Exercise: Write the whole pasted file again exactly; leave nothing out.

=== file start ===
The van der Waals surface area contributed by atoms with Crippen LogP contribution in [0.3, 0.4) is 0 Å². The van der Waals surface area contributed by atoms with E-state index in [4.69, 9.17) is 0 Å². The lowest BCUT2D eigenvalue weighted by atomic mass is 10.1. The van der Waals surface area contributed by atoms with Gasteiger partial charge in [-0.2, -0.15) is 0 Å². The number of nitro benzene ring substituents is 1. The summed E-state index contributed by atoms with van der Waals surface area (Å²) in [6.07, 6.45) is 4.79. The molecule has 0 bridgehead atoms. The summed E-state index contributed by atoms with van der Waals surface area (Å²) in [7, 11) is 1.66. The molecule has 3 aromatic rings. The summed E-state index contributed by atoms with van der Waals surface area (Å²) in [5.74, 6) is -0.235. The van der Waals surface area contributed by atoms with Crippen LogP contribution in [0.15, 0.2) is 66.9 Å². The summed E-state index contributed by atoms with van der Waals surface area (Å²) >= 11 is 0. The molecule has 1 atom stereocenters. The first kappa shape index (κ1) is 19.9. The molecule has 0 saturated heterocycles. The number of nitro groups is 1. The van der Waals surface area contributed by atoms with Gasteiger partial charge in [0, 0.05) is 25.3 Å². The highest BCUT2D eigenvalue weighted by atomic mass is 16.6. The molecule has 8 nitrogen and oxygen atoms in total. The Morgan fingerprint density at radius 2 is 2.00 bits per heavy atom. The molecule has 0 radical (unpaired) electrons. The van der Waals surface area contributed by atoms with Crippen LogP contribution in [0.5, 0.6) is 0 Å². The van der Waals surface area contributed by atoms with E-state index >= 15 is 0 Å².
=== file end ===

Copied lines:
The van der Waals surface area contributed by atoms with Crippen LogP contribution in [0.3, 0.4) is 0 Å². The van der Waals surface area contributed by atoms with E-state index in [4.69, 9.17) is 0 Å². The lowest BCUT2D eigenvalue weighted by atomic mass is 10.1. The van der Waals surface area contributed by atoms with Gasteiger partial charge in [-0.2, -0.15) is 0 Å². The number of nitro benzene ring substituents is 1. The summed E-state index contributed by atoms with van der Waals surface area (Å²) in [6.07, 6.45) is 4.79. The molecule has 0 bridgehead atoms. The summed E-state index contributed by atoms with van der Waals surface area (Å²) in [7, 11) is 1.66. The molecule has 3 aromatic rings. The summed E-state index contributed by atoms with van der Waals surface area (Å²) in [5.74, 6) is -0.235. The van der Waals surface area contributed by atoms with Crippen LogP contribution in [0.15, 0.2) is 66.9 Å². The summed E-state index contributed by atoms with van der Waals surface area (Å²) >= 11 is 0. The molecule has 1 atom stereocenters. The first kappa shape index (κ1) is 19.9. The molecule has 0 saturated heterocycles. The number of nitro groups is 1. The van der Waals surface area contributed by atoms with Gasteiger partial charge in [0, 0.05) is 25.3 Å². The highest BCUT2D eigenvalue weighted by atomic mass is 16.6. The molecule has 8 nitrogen and oxygen atoms in total. The Morgan fingerprint density at radius 2 is 2.00 bits per heavy atom. The molecule has 0 radical (unpaired) electrons. The van der Waals surface area contributed by atoms with Crippen LogP contribution in [0.5, 0.6) is 0 Å². The van der Waals surface area contributed by atoms with E-state index >= 15 is 0 Å².